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Document Management


Are you Leading,  Keeping Up, or Falling Behind?

A strong document management system is essential for all document-intensive organizations. Strong document management systems support efficient and effective processes and workflow. Document management systems exist to provide secure access to the people who need it, whenever they need it, anywhere in the world. 

Going completely paperless is a clear industry trend. Some organizations are leaders, while others lag behind.

Organizations that evolve into completely paperless operations have realized significant efficiencies, improved employee satisfaction and productivity, while simultaneously improving accountability. Implemented correctly, going paperless can also significantly reduce your risks, reduce hard dollar costs, and reduce environmental costs to our planet.


A Roadmap to a Completely Paperless Office

Want to go paperless? Here’s a proven formula. 

Begin with the End in Mind – Validate Your Vision, Build Your Plan

Establish a clear, written objective. What will your office and process look like when you succeed in achieving your vision? Share your paperless vision and ideas while encouraging others with whom you work to ask questions, evaluate the desired outcome and help refine the plan. The larger the organization, the more thorough your investigation and planning needs to be. Consider engaging a document management expert consultant to help review your current state and desired outcome. 

Ensure a Solid Technical Foundation

  • Ensure that you have a solid digital document system that is robust, has all of the required features to be successful, is secure, backed up, and reliable.
  • Consider if a new or upgraded system might be a better fit. There are numerous excellent dedicated document management solutions such as iManage, NetDocuments, and Documentum. Additionally, there is continuing evolution of solutions built upon Document Management Platforms from both Microsoft (Sharepoint Online) and Google (Docs, Drive).
  • Regularly test and validate that your backups are solid and that you can recover from various potential disasters ranging from accidental deletion, loss of site/data center, and malware/ransomware.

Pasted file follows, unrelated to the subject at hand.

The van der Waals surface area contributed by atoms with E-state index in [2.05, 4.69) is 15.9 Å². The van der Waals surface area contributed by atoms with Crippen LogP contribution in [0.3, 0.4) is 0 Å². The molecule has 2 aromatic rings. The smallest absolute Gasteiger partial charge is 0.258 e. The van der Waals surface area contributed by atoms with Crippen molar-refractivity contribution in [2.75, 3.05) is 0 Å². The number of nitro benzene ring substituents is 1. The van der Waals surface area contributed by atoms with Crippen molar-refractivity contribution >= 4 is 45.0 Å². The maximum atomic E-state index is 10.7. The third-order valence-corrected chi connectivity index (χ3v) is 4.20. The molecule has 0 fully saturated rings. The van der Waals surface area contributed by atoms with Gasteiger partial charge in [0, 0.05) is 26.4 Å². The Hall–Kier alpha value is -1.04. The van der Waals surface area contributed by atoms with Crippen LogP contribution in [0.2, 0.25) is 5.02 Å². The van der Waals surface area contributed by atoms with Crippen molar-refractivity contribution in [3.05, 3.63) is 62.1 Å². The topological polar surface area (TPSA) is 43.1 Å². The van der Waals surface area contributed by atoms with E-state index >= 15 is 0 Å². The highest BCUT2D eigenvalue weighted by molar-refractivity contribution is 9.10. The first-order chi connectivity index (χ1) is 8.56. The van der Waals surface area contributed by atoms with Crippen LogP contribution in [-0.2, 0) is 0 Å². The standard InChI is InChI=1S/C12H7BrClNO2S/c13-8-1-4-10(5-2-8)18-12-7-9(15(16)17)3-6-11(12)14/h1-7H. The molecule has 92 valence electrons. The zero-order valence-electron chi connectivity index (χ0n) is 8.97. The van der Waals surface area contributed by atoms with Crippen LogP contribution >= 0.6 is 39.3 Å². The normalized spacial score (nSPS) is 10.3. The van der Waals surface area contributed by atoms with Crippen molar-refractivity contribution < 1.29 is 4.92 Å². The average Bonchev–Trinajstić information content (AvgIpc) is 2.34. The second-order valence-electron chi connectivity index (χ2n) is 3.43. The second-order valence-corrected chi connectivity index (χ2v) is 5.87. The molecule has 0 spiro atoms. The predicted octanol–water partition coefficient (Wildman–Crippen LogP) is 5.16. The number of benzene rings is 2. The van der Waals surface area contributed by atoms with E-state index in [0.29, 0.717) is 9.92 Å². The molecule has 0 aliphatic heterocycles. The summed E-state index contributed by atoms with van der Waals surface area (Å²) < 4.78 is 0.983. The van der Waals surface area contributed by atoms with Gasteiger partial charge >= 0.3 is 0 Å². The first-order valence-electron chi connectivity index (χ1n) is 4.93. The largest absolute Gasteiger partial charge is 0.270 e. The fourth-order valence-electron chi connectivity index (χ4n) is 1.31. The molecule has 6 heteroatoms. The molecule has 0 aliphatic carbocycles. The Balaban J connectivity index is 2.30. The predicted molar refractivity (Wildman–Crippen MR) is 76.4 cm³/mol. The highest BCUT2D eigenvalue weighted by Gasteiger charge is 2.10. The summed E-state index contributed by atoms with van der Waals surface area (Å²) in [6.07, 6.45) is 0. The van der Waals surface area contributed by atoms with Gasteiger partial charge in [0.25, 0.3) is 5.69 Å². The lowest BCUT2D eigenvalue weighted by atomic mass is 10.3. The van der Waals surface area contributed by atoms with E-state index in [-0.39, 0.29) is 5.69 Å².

• When adopting a new system, it often makes sense to improve and clean up the filing system. Be careful to avoid the trap of implementing a new Document Management System without existing documents (i.e. have a “new system” and a “legacy system”). We have “rescued” failed Document Management migration projects that have tried this approach.  Ultimately, it’s critical to have ALL of your documents in one system to avoid both adoption problems and chaos. Consider “data reorganization” trade-offs where it may or may not make sense to reorganize existing filing structures. 
  • Once again, consider engaging a document management consultant to help you consider all your options and validate your plan.

Realizing your Paperless Vision

Stem the Tide of Incoming Paper

This may seem obvious, but ensuring solid processes to eliminate incoming paper is often overlooked. This can happen when planning gets mired in technical details of the document management system itself rather than focusing on the overall business objective.

Establish Clear Roles & Responsibilities

Make it clear whose job it is to eliminate paper in the first place as you launch your upgraded Document Management system and in the future as new sources of paper arrive. Who will scan/file/shred paper as they are received? A relatively inexpensive PERSONAL scanner (not a large digital copier) generally works best for this so that a person scanning does not have to leave their desk to perform the scanning. Consider the old adage “if everybody is responsible, then nobody is”. Who will be the backup for the primary assigned person when that person is out of the office or unavailable?

After Your System & Process is Solid, Consider Options for Existing Paper Files

With a solid system of technology and processes, you may want to scan, file and shred all open active files. If and when you’ve eliminated all paper for active files, consider scanning filing, and shredding old, inactive files in accordance with your data retention policy.

Consider Engaging a Document Management Consultant

  1. A document management consultant can help businesses critically assess their current situation. The consultant will perform an in-depth analysis of existing document systems, including the existing document data and metadata. Armed with solid information, businesses are in the best position to make well-informed, data-driven decisions.


Total Networks has notified us of potential issues before they become problems

I would recommend Total Networks managed services to anyone.  We merged with another firm and added a second physical office.  We would not have been able to meet the short timetable to make things happen without Total Networks. Having someone available 24/7 has been amazing! I appreciate that Total Networks takes a proactive approach to our company’s IT needs. For example, the continuous monitoring is wonderful and Total Networks has notified us of potential issues before they become problems. Prior to this firm, my experience was with in-house IT departments. Total Networks can respond faster and with less push-back than most in-house departments.  When contacting Total Networks I feel like a valued client and that makes everything easier.

Carrie Valenzuela

Firm Administrator, Christian, Dichter & Sluga, P.C.